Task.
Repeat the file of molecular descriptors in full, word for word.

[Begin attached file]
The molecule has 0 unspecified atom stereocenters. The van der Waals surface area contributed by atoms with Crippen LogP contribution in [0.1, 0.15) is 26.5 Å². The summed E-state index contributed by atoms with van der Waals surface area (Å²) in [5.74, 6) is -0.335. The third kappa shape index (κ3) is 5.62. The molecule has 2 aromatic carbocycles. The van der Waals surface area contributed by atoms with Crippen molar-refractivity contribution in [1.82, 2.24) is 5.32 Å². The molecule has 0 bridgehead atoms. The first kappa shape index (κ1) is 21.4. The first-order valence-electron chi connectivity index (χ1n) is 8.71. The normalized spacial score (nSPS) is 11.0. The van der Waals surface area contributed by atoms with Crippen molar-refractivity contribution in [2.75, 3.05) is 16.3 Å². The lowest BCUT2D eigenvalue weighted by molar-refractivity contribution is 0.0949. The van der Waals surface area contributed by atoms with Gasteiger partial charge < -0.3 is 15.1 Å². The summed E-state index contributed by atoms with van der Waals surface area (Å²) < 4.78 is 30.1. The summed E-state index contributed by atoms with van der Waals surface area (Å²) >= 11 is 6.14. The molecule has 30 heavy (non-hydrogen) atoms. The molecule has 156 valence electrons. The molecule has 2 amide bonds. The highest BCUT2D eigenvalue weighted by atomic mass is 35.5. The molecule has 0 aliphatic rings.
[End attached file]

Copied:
The molecule has 0 unspecified atom stereocenters. The van der Waals surface area contributed by atoms with Crippen LogP contribution in [0.1, 0.15) is 26.5 Å². The summed E-state index contributed by atoms with van der Waals surface area (Å²) in [5.74, 6) is -0.335. The third kappa shape index (κ3) is 5.62. The molecule has 2 aromatic carbocycles. The van der Waals surface area contributed by atoms with Crippen molar-refractivity contribution in [1.82, 2.24) is 5.32 Å². The molecule has 0 bridgehead atoms. The first kappa shape index (κ1) is 21.4. The first-order valence-electron chi connectivity index (χ1n) is 8.71. The normalized spacial score (nSPS) is 11.0. The van der Waals surface area contributed by atoms with Crippen molar-refractivity contribution in [2.75, 3.05) is 16.3 Å². The lowest BCUT2D eigenvalue weighted by molar-refractivity contribution is 0.0949. The van der Waals surface area contributed by atoms with Gasteiger partial charge < -0.3 is 15.1 Å². The summed E-state index contributed by atoms with van der Waals surface area (Å²) < 4.78 is 30.1. The summed E-state index contributed by atoms with van der Waals surface area (Å²) >= 11 is 6.14. The molecule has 30 heavy (non-hydrogen) atoms. The molecule has 156 valence electrons. The molecule has 2 amide bonds. The highest BCUT2D eigenvalue weighted by atomic mass is 35.5. The molecule has 0 aliphatic rings.